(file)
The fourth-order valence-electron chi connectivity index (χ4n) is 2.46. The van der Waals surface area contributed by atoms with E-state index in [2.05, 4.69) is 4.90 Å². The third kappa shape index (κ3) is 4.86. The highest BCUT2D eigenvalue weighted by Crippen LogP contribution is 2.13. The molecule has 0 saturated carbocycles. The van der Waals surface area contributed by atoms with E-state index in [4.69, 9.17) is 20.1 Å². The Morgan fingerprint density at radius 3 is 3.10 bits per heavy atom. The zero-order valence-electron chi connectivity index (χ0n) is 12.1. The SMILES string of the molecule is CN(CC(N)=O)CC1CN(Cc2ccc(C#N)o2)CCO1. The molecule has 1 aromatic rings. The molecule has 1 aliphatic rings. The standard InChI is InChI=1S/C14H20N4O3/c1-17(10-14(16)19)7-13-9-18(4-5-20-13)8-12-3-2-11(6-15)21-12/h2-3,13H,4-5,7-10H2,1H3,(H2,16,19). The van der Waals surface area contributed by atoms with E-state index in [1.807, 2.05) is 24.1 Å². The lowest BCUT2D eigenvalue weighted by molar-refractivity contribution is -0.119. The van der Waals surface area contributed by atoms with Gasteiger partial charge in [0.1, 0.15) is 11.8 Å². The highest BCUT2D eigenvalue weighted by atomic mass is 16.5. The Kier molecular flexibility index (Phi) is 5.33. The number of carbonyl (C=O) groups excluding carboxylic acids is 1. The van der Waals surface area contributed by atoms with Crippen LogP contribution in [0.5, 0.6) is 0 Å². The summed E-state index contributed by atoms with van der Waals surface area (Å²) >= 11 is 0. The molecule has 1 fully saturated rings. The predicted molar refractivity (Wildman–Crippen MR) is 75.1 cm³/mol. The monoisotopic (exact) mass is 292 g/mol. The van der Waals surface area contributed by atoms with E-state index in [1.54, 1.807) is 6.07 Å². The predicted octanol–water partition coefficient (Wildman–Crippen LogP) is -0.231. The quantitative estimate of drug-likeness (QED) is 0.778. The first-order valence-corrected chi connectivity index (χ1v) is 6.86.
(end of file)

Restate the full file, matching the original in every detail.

The fourth-order valence-electron chi connectivity index (χ4n) is 2.46. The van der Waals surface area contributed by atoms with E-state index in [2.05, 4.69) is 4.90 Å². The third kappa shape index (κ3) is 4.86. The highest BCUT2D eigenvalue weighted by Crippen LogP contribution is 2.13. The molecule has 0 saturated carbocycles. The van der Waals surface area contributed by atoms with E-state index in [4.69, 9.17) is 20.1 Å². The Morgan fingerprint density at radius 3 is 3.10 bits per heavy atom. The zero-order valence-electron chi connectivity index (χ0n) is 12.1. The SMILES string of the molecule is CN(CC(N)=O)CC1CN(Cc2ccc(C#N)o2)CCO1. The molecule has 1 aromatic rings. The molecule has 1 aliphatic rings. The standard InChI is InChI=1S/C14H20N4O3/c1-17(10-14(16)19)7-13-9-18(4-5-20-13)8-12-3-2-11(6-15)21-12/h2-3,13H,4-5,7-10H2,1H3,(H2,16,19). The van der Waals surface area contributed by atoms with E-state index in [1.807, 2.05) is 24.1 Å². The lowest BCUT2D eigenvalue weighted by molar-refractivity contribution is -0.119. The van der Waals surface area contributed by atoms with Gasteiger partial charge in [0.1, 0.15) is 11.8 Å². The highest BCUT2D eigenvalue weighted by atomic mass is 16.5. The Kier molecular flexibility index (Phi) is 5.33. The number of carbonyl (C=O) groups excluding carboxylic acids is 1. The van der Waals surface area contributed by atoms with Crippen LogP contribution in [0.5, 0.6) is 0 Å². The summed E-state index contributed by atoms with van der Waals surface area (Å²) >= 11 is 0. The molecule has 1 fully saturated rings. The predicted molar refractivity (Wildman–Crippen MR) is 75.1 cm³/mol. The monoisotopic (exact) mass is 292 g/mol. The van der Waals surface area contributed by atoms with E-state index in [1.54, 1.807) is 6.07 Å². The predicted octanol–water partition coefficient (Wildman–Crippen LogP) is -0.231. The quantitative estimate of drug-likeness (QED) is 0.778. The first-order valence-corrected chi connectivity index (χ1v) is 6.86.